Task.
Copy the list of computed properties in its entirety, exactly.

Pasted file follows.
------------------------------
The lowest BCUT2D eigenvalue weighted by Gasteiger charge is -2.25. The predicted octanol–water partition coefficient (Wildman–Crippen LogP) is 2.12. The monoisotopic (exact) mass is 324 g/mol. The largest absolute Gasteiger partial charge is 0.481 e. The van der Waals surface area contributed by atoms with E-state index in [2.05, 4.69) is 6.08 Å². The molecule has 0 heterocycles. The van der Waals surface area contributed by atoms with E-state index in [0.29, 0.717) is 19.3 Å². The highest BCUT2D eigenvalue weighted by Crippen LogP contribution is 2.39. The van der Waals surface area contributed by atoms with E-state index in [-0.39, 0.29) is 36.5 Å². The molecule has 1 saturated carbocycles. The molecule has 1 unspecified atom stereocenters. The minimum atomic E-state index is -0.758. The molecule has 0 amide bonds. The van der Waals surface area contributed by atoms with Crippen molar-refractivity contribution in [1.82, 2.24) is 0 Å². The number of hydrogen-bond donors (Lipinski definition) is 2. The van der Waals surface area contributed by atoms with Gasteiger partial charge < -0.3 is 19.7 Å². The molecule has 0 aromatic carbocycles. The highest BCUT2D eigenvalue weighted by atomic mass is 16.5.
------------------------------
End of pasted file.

The lowest BCUT2D eigenvalue weighted by Gasteiger charge is -2.25. The predicted octanol–water partition coefficient (Wildman–Crippen LogP) is 2.12. The monoisotopic (exact) mass is 324 g/mol. The largest absolute Gasteiger partial charge is 0.481 e. The van der Waals surface area contributed by atoms with E-state index in [2.05, 4.69) is 6.08 Å². The molecule has 0 heterocycles. The van der Waals surface area contributed by atoms with E-state index in [0.29, 0.717) is 19.3 Å². The highest BCUT2D eigenvalue weighted by Crippen LogP contribution is 2.39. The van der Waals surface area contributed by atoms with E-state index in [-0.39, 0.29) is 36.5 Å². The molecule has 1 saturated carbocycles. The molecule has 1 unspecified atom stereocenters. The minimum atomic E-state index is -0.758. The molecule has 0 amide bonds. The van der Waals surface area contributed by atoms with Crippen molar-refractivity contribution in [1.82, 2.24) is 0 Å². The number of hydrogen-bond donors (Lipinski definition) is 2. The van der Waals surface area contributed by atoms with Gasteiger partial charge < -0.3 is 19.7 Å². The molecule has 0 aromatic carbocycles. The highest BCUT2D eigenvalue weighted by atomic mass is 16.5.